ALBANY, N.Y. — FuzeHub has awarded Cornell University a $35,000 grant for its work with Ionica Sciences, a manufacturing firm that’s headquartered on the Cornell campus.
It also awarded Alfred University separate $50,000 grants for its work with two manufacturing firms.
The grants are among a total of $417,165 awarded to nine companies through the Jeff Lawrence Innovation Fund, FuzeHub said in a Tuesday news release.
The awards seek to facilitate research, development, and operational improvements in the organization’s second announcement of grants this year.
FuzeHub, an Albany–based nonprofit, says it provides small to medium-sized manufacturing companies in New York with “guided access to an extensive network of industry experts, programs and assets to solve business-growth challenges.”
“The Jeff Lawrence Innovation Fund manufacturing-grant proposals continue to reflect the spirit of advancement, from all aspects of the technology ecosystem” Julianne Clouthier, industry engagement manager for FuzeHub, said. “FuzeHub continues to see many applications from public and private universities as well as manufacturing extension partnership centers, or MEP centers, but we are also seeing more interest from local economic-development organizations which in turn has yielded a remarkable diversity in the grant proposals. From 3D printing for wearables to collaborative robots (cobots), and advanced medical testing for Lyme Disease and management of dry eye disease, these grant awardees are demonstrating that there is no shortage of innovation in New York,” she added.
Cornell / Ionica Sciences grant
Ionica Sciences, which is headquartered at Cornell University, has developed a “high sensitivity, precision” platform for the detection of infectious diseases in human-serum samples, per the release. The first test under development is the IonLyme test, a “high sensitivity” assay for Lyme disease in humans. Lyme disease, a tick-borne disease, is the “fastest growing,” vector-borne infectious disease in the U.S.
To address the need for a better Lyme disease diagnosis, Ionica Sciences has combined two existing technologies — DNA aptamers and surface-enhanced Raman scattering (SERS) — to create a “novel direct test” for Lyme disease. In collaboration with FuzeHub, Ionica will use the $35,000 grant to purchase a 96-well Raman spectrometer to help transition the IonLyme test from the research laboratory to a clinical reference lab for future sale of the assay to physicians.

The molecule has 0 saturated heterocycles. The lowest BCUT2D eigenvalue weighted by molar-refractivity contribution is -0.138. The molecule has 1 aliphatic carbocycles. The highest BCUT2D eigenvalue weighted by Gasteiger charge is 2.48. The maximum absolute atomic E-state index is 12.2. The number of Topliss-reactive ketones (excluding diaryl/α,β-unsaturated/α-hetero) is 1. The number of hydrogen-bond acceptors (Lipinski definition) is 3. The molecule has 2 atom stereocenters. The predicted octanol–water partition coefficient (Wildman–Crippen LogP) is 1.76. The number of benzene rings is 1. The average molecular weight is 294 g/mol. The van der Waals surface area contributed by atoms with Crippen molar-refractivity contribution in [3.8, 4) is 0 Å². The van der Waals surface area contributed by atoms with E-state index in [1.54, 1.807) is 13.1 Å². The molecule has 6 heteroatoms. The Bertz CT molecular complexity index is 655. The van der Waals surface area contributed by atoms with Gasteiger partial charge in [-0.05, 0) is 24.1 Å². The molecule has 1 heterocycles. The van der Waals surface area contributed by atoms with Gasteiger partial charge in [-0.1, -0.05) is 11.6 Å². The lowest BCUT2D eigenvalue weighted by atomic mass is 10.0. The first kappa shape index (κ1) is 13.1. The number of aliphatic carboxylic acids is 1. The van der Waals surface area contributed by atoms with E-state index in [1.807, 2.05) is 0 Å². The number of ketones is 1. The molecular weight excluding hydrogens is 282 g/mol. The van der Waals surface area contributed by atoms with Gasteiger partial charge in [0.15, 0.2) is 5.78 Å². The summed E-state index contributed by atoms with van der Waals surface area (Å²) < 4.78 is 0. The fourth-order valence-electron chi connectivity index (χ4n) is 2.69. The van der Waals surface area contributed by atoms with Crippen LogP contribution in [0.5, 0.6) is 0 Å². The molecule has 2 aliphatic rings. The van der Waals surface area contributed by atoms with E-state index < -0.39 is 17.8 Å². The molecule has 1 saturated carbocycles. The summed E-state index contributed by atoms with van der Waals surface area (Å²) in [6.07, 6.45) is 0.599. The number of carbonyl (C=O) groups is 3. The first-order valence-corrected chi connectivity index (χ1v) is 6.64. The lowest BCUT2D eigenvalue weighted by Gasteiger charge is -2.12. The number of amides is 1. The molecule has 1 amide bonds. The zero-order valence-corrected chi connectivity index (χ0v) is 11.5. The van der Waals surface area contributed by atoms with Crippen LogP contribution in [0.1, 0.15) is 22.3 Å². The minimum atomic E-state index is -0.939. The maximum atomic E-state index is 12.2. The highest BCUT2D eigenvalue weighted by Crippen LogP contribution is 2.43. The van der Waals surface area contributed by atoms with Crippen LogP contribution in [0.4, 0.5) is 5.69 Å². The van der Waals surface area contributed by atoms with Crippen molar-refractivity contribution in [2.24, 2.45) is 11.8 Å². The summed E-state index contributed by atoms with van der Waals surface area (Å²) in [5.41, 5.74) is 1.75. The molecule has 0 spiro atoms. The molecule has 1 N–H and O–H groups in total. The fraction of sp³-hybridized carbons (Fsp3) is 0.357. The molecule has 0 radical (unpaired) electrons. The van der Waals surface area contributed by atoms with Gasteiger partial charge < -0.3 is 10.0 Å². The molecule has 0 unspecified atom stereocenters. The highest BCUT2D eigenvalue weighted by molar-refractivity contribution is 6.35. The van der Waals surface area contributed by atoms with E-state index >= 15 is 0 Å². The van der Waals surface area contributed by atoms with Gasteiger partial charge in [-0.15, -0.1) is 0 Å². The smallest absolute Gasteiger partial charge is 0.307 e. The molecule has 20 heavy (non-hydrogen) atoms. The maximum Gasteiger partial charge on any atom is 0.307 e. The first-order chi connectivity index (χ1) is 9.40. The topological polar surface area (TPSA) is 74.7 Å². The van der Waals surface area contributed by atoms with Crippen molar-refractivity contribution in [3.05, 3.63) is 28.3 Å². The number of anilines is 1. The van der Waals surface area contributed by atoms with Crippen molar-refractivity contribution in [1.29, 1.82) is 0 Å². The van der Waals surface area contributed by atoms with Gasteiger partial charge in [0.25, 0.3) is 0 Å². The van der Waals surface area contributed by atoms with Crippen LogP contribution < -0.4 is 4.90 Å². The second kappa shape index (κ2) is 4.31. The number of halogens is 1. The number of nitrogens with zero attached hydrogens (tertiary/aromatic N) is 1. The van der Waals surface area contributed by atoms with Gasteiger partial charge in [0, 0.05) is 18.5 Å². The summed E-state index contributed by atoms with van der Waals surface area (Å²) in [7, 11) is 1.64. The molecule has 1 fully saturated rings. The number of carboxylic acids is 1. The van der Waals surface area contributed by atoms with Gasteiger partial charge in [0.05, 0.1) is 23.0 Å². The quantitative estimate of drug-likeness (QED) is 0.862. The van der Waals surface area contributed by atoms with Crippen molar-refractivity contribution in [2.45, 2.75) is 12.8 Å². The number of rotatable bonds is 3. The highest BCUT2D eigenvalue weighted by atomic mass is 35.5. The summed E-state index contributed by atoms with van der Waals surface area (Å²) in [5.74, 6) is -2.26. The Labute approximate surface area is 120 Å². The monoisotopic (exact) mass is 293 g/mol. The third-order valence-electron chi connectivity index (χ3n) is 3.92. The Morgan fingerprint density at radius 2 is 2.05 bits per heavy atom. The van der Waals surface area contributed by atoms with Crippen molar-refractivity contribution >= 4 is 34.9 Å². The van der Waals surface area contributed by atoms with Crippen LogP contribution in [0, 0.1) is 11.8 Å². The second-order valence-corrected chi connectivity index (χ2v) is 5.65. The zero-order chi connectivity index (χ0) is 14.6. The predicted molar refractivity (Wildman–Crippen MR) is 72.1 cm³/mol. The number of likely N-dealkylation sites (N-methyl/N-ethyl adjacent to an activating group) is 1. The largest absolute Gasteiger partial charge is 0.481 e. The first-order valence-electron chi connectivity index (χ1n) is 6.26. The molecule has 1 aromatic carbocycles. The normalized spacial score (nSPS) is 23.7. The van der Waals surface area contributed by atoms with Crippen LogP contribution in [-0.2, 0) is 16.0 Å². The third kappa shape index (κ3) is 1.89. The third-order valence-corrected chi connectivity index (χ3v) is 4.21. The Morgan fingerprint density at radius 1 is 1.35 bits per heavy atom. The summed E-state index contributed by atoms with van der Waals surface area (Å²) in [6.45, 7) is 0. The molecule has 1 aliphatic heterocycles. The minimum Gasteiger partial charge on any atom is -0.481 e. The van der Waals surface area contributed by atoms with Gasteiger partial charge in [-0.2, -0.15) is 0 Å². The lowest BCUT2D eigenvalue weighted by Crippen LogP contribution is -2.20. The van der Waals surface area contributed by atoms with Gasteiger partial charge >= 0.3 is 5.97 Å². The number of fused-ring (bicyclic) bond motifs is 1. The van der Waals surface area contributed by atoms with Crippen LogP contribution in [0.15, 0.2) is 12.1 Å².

Alfred University grants
Alfred University and FlexTraPower, Inc., which does business as Bonbouton, are partnering to advance the manufacturing of conductive fibers for functional textiles.
In addition, Alfred University and Lithoz America, LLC. have teamed up on an additive manufacturing (AM) project of all solid-state fuel cells and batteries using yttrium-stabilized zirconia (YSZ) and lithium super ionic conductor (LISICON) for fuel cell and battery applications, respectively.
Lithoz is an Austrian firm that specializes in the development and production of materials and additive manufacturing systems for the 3D printing of bone replacement material and high-performance ceramics, per its website. Lithoz America LLC operates in Troy, near Albany.
Jeff Lawrence Fund
FuzeHub awarded the funding from the Jeff Lawrence Innovation Fund.
Lawrence, who died in 2015, was a top executive at the Albany–based Center for Economic Growth, the manufacturing extension partnership (MEP) center for the Capital Region, and a supporter of New York manufacturing and entrepreneurial communities.
The manufacturing-innovation fund, which was established with $1 million annually for five years, supports activities designed to “spur technology development and commercialization” across New York state.
FuzeHub is administering the fund as part of its role as the Empire State Development (ESD)-designated statewide MEP center. As part of the fund, FuzeHub offers manufacturing-innovation grants. The awards are available to New York nonprofit organizations, including higher-education institutions, proposing “innovative” projects involving small and mid-sized manufacturers or early-stage companies, FuzeHub said.
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